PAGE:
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BEIJING: China’s government pledged yesterday to repair the country’s ravaged environment and boost public services under its new leadership, an acknowledgment that quality of life was sidelined during the outgoing administration’s decade of breakneck economic growth.
In a policy speech opening the national legislature’s yearly session, soon-to-retire Premier Wen Jiabao went through a list of problems that had built up in recent years and was being left to his successors: a sputtering growth model; poisoned air, waterways and soil; a vast and growing rich-poor gap; and rampant official corruption that has alienated many Chinese.
“Is this a time bomb?” Yao Jianfu, a retirement government researcher, asked. Yao’s specialty is China’s army of migrant workers who are often deprived of access to housing, education and other government services. “If there’s an economic downturn and massive unemployment, will the 200 million migrant workers become the main force of the next Cultural Revolution?” he said, referring to the excesses of the chaotic 1966-76 period.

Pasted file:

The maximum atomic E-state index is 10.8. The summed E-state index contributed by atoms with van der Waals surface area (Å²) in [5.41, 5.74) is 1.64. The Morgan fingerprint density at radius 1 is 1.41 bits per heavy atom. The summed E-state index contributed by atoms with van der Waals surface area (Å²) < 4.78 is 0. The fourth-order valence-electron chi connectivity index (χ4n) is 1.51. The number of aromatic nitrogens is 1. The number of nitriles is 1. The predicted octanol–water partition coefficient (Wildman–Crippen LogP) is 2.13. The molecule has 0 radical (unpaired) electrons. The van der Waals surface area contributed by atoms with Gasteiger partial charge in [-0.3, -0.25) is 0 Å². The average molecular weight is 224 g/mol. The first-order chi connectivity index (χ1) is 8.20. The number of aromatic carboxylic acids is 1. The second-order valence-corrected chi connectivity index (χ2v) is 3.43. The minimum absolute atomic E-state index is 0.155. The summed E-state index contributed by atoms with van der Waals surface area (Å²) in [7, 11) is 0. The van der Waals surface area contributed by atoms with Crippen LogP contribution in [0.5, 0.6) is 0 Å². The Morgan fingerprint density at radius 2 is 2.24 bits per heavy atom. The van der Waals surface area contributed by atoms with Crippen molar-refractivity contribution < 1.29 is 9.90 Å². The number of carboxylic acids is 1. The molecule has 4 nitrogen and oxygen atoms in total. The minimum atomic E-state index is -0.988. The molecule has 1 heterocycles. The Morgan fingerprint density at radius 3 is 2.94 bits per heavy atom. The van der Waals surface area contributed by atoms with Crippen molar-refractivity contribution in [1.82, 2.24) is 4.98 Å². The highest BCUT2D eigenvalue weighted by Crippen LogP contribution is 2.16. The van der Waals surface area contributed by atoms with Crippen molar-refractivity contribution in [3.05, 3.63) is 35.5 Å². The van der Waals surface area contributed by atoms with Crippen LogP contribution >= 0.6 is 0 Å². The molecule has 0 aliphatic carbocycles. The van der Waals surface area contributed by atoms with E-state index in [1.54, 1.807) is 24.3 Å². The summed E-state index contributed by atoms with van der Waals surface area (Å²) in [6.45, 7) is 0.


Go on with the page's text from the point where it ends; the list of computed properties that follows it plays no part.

The unfinished agenda of China’s past decade are now central concerns of the new leadership as it seeks to assuage a public that is looking beyond pocket-book issues, empowered by the Internet and increasingly vocal about the need for change.
Wen acknowledged the responsibility he and other retiring leaders have for leaving such a tangle of problems, even as they have guided China to prosperity and power on the world stage.
“Some of these problems have built up over time, while others have emerged in the course of economic and social development, and still others have been caused by inadequacies and weaknesses in our government work,” Wen told about 3,000 legislative deputies in the Great Hall of the People, his last address before stepping down. AP